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Document Type:Latin Dissertation
Language of Document:English
Record Number:53400
Doc. No:TL23354
Call number:‭3195048‬
Main Entry:Ruma Niyogi
Title & Author:Gender, politics, and rhetoric in Byzantium, 1025–1081Ruma Niyogi
College:The University of Chicago
Date:2005
Degree:Ph.D.
student score:2005
Page No:293
Abstract:This dissertation is a study in Byzantine historiography with specific emphasis on rhetoric, politics, and gender to show that Byzantine women in the eleventh century were active participants in imperial political history, instead of isolated phenomena separate from the historical record. This dissertation contends, firstly, that narrative and visual sources on Byzantine emperors, both male and female, represent biased and highly rhetorical views of imperial power. Secondly, imperial women, through their role as political legitimators, aided in creating and sustaining a unique imperial political view during the eleventh century---a political view that was affected by and contributed to the instability and fragmentation of this period. In summary, this dissertation makes the following conclusions: (1) The Chronographia of Michael Psellos follows a classical literary model that examines the decline of great empires and has colored his entire narrative and fundamentally affected the understanding of the text in modern scholarship. (2) Non-Greek sources, especially the Arabic source of Yayha ibn Sa' id, directly contradict Greek sources in key places. (3) Byzantine conceptions of imperial ideology are different in practice than in theory. (4) Feminist and comparative approaches to studying Byzantine women are not ideal methodologies for understanding the eleventh century since they are often ahistorical. (5) Visual evidence from the eleventh century supports the traditional, theoretical view of imperial ideology, yet elite narrative sources are often colored by politics and rhetoric. (6) The decline of the Byzantine empire in the eleventh century was not strictly a result of the mismanagement and ineptitude of imperial women, but rather was symptomatic of the overall imperial political, economic, and military decline of the eleventh century. Thus, this dissertation contributes to the understanding of Byzantine history in two ways. First, it demonstrates that questions about the power of imperial women in the eleventh century should not be focused on what the women did, but rather how the sources interpreted their actions. Second, it engages questions of imperial ideology and kaiserkritik to show that the narrative sources of Psellos and Skylitzes present biased accounts, that were often not in line with traditional representations of imperial ideology.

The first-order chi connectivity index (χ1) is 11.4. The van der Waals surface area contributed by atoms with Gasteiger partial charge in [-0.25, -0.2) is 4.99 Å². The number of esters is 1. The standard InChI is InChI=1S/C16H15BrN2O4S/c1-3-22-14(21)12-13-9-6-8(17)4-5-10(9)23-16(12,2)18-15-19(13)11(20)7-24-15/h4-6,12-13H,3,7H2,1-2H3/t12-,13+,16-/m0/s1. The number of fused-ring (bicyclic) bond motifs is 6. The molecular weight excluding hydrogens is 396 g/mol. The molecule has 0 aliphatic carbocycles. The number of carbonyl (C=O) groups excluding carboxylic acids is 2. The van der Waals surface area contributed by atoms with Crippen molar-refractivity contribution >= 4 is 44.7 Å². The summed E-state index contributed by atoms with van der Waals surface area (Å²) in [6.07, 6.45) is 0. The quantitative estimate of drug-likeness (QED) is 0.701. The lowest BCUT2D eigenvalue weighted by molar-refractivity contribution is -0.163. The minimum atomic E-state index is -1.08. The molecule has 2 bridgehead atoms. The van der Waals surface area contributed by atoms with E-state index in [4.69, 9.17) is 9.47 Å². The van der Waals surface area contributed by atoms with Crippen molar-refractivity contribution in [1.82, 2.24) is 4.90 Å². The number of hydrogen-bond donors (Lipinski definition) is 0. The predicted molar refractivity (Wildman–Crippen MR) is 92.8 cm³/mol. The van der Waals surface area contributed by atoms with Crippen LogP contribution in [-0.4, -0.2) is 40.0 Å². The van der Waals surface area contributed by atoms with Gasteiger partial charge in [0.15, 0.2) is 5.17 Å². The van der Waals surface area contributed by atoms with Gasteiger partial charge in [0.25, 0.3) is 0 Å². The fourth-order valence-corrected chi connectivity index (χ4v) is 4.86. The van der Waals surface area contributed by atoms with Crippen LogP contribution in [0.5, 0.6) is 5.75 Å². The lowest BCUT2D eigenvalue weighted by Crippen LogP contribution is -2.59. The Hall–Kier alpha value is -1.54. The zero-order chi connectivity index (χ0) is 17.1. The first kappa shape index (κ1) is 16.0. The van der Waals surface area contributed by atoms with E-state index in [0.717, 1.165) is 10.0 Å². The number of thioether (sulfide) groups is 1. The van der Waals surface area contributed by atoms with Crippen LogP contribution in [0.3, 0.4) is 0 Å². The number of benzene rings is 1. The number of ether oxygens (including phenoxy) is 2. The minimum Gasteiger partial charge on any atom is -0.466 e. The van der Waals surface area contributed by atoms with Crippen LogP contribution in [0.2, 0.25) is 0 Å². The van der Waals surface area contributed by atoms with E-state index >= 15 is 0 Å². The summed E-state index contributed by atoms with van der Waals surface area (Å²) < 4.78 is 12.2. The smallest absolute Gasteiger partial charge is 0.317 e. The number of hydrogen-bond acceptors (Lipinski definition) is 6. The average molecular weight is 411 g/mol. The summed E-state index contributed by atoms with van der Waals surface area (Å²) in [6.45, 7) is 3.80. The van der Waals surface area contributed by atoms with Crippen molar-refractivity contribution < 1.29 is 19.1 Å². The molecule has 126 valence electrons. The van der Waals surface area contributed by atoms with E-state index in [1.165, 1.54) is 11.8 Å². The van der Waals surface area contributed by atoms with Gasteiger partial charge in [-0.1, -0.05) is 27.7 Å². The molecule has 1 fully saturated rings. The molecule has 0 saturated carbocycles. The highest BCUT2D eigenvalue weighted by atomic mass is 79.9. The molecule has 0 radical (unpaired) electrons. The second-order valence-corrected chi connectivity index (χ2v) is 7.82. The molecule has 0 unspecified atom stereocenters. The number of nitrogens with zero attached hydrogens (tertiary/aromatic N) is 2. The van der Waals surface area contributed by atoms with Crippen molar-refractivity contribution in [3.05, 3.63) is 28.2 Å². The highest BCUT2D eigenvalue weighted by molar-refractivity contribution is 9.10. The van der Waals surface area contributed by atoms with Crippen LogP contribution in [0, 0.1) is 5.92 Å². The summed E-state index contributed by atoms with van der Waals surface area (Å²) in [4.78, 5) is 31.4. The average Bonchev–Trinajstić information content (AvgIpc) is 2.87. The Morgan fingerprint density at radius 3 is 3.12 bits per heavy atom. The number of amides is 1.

Subject:Social sciences; Byzantium; Gender; Politics; Rhetoric; Middle Ages; Womens studies; 0453:Womens studies; 0581:Middle Ages
Added Entry:W. E. Kaegi
Added Entry:The University of Chicago